Close to Robert Mallet-Stevens, Jean Prouvé and Le Corbusier, Georges-Henri Pingusson is nevertheless one of the last figures of the modern French movement. Architect with two masterpieces (the Latitude 43 hotel in Saint-Tropez and the Memorial of the martyrs of the deportation in Paris), he crossed the twentieth century and produced many projects and achievements, marked by a total of artistic commitment and a sensible approach to space.
“Georges-Henri Pingusson (1894-1978). A singular voice of the modern architecture”
16 February – 2 July, 2018
Citè de l’Architecture et du Patrimoine
1 Place du Trocadéro et du 11 Novembre, Paris
His villas on the Côte d’Azur in the 1920s, his church projects in the 1930s and their realization in Lorraine around 1960, but also his thoughts on housing or building materials: all elements of which The analysis must renew the often given stereotyped image of this creator, who has always sought to question and transcend modernism, even if he has to stand on the sidelines or give up certain projects.
His commitment to the modernization of architecture and living environment was constant: from the Union of Modern Artists (UAM) to the Union of Architects of the Seine (SAS) through the French Association of Standardization (AFNOR) or the ephemeral Architecture and Prefabrication Society (SAP), Georges-Henri Pingusson has been at the heart of the major debates on the place of the architect in society, on education, the relationship between art and industry, Greater Paris.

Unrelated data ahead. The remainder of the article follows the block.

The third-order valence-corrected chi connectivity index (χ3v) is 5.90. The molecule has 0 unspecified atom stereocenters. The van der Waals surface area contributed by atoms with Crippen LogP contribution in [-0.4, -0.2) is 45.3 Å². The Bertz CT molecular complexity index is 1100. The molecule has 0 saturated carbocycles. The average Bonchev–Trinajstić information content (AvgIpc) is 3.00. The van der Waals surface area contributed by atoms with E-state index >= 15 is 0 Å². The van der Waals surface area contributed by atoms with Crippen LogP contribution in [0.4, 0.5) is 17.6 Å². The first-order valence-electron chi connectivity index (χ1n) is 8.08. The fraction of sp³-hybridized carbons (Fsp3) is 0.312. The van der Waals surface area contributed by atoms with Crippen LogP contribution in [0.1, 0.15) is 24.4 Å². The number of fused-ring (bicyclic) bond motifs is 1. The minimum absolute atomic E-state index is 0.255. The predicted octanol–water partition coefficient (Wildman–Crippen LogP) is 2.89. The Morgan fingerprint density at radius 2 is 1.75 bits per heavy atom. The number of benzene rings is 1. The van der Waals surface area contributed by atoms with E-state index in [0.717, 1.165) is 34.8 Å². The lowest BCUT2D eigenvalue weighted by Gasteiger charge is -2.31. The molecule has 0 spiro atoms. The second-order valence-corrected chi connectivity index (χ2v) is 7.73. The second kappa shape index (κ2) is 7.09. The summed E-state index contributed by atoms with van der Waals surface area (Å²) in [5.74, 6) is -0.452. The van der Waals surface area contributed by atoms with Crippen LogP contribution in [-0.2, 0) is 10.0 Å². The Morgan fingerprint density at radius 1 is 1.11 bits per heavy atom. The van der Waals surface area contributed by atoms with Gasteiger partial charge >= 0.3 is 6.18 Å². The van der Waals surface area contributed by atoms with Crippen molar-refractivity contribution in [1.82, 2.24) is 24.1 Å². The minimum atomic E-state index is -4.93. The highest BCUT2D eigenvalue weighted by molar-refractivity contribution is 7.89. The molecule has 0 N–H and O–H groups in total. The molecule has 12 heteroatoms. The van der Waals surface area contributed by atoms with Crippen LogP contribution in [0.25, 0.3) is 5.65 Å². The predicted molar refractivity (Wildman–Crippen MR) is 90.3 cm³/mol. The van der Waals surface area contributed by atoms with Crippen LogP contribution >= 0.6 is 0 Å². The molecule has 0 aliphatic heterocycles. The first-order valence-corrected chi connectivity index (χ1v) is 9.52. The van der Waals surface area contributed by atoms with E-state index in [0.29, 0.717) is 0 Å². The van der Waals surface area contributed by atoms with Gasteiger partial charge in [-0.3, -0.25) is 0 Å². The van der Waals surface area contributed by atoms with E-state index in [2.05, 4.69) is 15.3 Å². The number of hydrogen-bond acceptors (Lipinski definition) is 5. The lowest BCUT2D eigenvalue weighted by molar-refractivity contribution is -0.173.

At the end of a career of more than fifty years, Georges-Henri Pingusson has left an exceptional archive, now preserved in the archives center of the City of Architecture & Heritage. This sum of graphic documents, which have been associated with furniture, most of which have never been presented to the public, bears witness to the extreme variety of its production.